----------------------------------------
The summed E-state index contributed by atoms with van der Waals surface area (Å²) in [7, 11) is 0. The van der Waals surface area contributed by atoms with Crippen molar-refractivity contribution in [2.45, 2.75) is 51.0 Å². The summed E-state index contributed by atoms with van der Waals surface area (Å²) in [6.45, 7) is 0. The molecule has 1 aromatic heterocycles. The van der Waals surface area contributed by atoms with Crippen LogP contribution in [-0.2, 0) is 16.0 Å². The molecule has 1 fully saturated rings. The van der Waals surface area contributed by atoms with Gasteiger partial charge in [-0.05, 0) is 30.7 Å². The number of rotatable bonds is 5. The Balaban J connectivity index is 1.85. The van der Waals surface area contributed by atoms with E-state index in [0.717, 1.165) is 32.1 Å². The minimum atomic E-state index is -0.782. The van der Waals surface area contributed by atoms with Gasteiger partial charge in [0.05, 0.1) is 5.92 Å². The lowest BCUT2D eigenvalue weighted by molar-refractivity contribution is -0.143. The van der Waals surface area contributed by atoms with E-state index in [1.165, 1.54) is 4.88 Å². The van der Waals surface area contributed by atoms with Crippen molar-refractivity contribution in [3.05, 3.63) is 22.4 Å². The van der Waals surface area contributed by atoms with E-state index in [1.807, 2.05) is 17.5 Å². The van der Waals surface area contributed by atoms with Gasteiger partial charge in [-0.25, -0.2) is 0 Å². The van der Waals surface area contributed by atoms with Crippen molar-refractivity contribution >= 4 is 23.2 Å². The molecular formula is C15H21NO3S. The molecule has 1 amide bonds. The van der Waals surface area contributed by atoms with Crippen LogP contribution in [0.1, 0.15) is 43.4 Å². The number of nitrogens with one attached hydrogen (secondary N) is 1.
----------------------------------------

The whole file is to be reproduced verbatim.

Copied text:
The summed E-state index contributed by atoms with van der Waals surface area (Å²) in [7, 11) is 0. The van der Waals surface area contributed by atoms with Crippen molar-refractivity contribution in [2.45, 2.75) is 51.0 Å². The summed E-state index contributed by atoms with van der Waals surface area (Å²) in [6.45, 7) is 0. The molecule has 1 aromatic heterocycles. The van der Waals surface area contributed by atoms with Crippen LogP contribution in [-0.2, 0) is 16.0 Å². The molecule has 1 fully saturated rings. The van der Waals surface area contributed by atoms with Gasteiger partial charge in [-0.05, 0) is 30.7 Å². The number of rotatable bonds is 5. The Balaban J connectivity index is 1.85. The van der Waals surface area contributed by atoms with E-state index in [0.717, 1.165) is 32.1 Å². The minimum atomic E-state index is -0.782. The van der Waals surface area contributed by atoms with Gasteiger partial charge in [0.05, 0.1) is 5.92 Å². The lowest BCUT2D eigenvalue weighted by molar-refractivity contribution is -0.143. The van der Waals surface area contributed by atoms with E-state index in [1.165, 1.54) is 4.88 Å². The van der Waals surface area contributed by atoms with Crippen molar-refractivity contribution in [3.05, 3.63) is 22.4 Å². The van der Waals surface area contributed by atoms with E-state index in [1.807, 2.05) is 17.5 Å². The van der Waals surface area contributed by atoms with Gasteiger partial charge in [-0.25, -0.2) is 0 Å². The van der Waals surface area contributed by atoms with Crippen molar-refractivity contribution >= 4 is 23.2 Å². The molecular formula is C15H21NO3S. The molecule has 1 amide bonds. The van der Waals surface area contributed by atoms with Crippen LogP contribution in [0.1, 0.15) is 43.4 Å². The number of nitrogens with one attached hydrogen (secondary N) is 1.